New book on Mormon history focuses on church’s continual changes
Book review: ‘American Zion: A New History of Mormonism’ by Benjamin E. Park, ★★★★★
A major rupture split American Protestantism during the 1920s and early ’30s in what has become known as fundamentalist-modernist controversy. The dispute pitted fundamentalists, those who stressed what they saw as fundamentals of the Christian religion, which they saw as unchanging and depending on a Bible literally understood, with the modernists, who were open to less rigid interpretations of the scriptures as well as adaptations that might follow changing secular thinking. By the time World War II started, the modernists had largely won (although a milder form of fundamentalism would emerge half a century later with the rise of evangelicalism).
But the fundamentalist-modern controversy wasn’t limited to Protestantism. It also made its way into Mormonism, whose largest branch by far was (and is) the Utah-based Church of Jesus Christ of Latter-day Saints. Biblical interpretation and even the nature of the Book of Mormon were up for debate. But in the LDS church, fundamentalism1 won out, a inflection point of Mormon history that set the stage for what the LDS church is today.
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The details of that decade or so are among the most fascinating portions of historian Benjamin E. Park’s newest book, American Zion: A New History of Mormonism. Beginning with the birth of Joseph Smith’s mother, née Lucky Mack, in 1775 and ending with the LGBTQ culture wars, Park describes how Mormonism has shaped and been shaped by the culture around it. Most of his attention is given to the controversies in and surrounding the LDS church, although he briefly also discusses several much smaller denominations that arose from the church launched in upstate New York by Joseph Smith in 1830.
Within the culture of the LDS church, arguably the most hierarchical of major American denominations, there is a common belief that the church’s top leaders are divinely inspired in a way that is somehow separate from whatever cultural influences they face. While it may not have been Park’s intent, his book repeatedly demolishes that notion: The LDS church of this book has always been intimately tied American culture, sometimes in the way it was persecuted, particularly because of polygamy in the second half the 19th century, and sometimes in the way the church became a model for American life, such as in its emphasis on the nuclear family in the 1950s.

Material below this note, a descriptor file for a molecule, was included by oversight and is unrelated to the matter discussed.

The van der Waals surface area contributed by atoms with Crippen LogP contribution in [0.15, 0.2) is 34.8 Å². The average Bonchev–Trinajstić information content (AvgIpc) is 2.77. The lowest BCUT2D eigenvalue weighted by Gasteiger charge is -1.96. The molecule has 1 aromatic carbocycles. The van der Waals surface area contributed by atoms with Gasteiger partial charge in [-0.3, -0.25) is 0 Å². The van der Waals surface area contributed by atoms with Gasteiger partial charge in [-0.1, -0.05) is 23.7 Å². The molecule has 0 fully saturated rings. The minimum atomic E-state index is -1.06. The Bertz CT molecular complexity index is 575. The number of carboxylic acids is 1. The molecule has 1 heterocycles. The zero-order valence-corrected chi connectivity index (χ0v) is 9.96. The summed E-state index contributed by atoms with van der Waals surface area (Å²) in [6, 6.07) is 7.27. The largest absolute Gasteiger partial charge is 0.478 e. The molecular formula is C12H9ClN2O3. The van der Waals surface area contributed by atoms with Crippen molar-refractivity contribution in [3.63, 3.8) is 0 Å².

So in some ways, American Zion is a history of America itself. Always looming in the background are American struggles with, among other things, slavery, Native American rights, war, racial injustice, the women’s movement and, now, LGBTQ issues. What may surprise members of the LDS church is that the divisions that have been part of American political life have also been found within the highest levels of the church hierarchy. And the ways differences have been resolved (when they are) haven’t always been pretty.
Also likely to be surprising for many readers is the prominent place that women had during the first half the church’s existence; in some ways, women used to be more esteemed in the LDS church than they are today. The church women’s organization known as the Relief Society was at one time fairly independent of the church’s all-male priesthood and even had its own buildings and publications. Although polygamy was a mixed bag for women — some found it oppressing while others found it liberating — benefits for some women included the ability to gain an higher education or political office, showing Mormonism’s potentially radical nature at its best.
Book is neither hagiographic nor apologetic
Park grew up in the LDS church and completed his undergraduate studies at the LDS church’s Brigham Young University before his graduate work in history at the universities of Edinburgh and Cambridge. Despite his background, his writing gives no indication of being agenda-driven; Park neither avoids the most challenging aspects of Mormon history, such as its treatment of Native Americans, nor acts as an apologist. If there’s one major fault with the book, it’s that its 512 pages aren’t enough; readers already familiar with church history may end up wishing for more details about the best-known events such as the Mountain Meadows Massacre and the official change in the status of black members. Where American Zion excels is in its examination of the sweeping changes that made the church what it is today, such the the end of polygamy over the course of several decades, the adoption of fundamentalism in the 1930s, the family emphasis of the ’50s and the corporatization of the church in the ’60s and ’70s.
If there’s a theme to the book, it’s that the LDS church is always changing, and not always in ways that could have been predicted. American Zion is a monumental work that belongs on the shelf of not only those interested in Mormon history but also those who care about the sociological aspects of religion in American life.
I’m using “fundamentalism” here the way it is used in describing a religions in general, a type of thinking that tends to have clear boundaries and is focused on traditional belief. I’m not speaking of the modern “fundamentalist Mormon” movement that still practices polygamy and whose connection with the LDS church is historical only.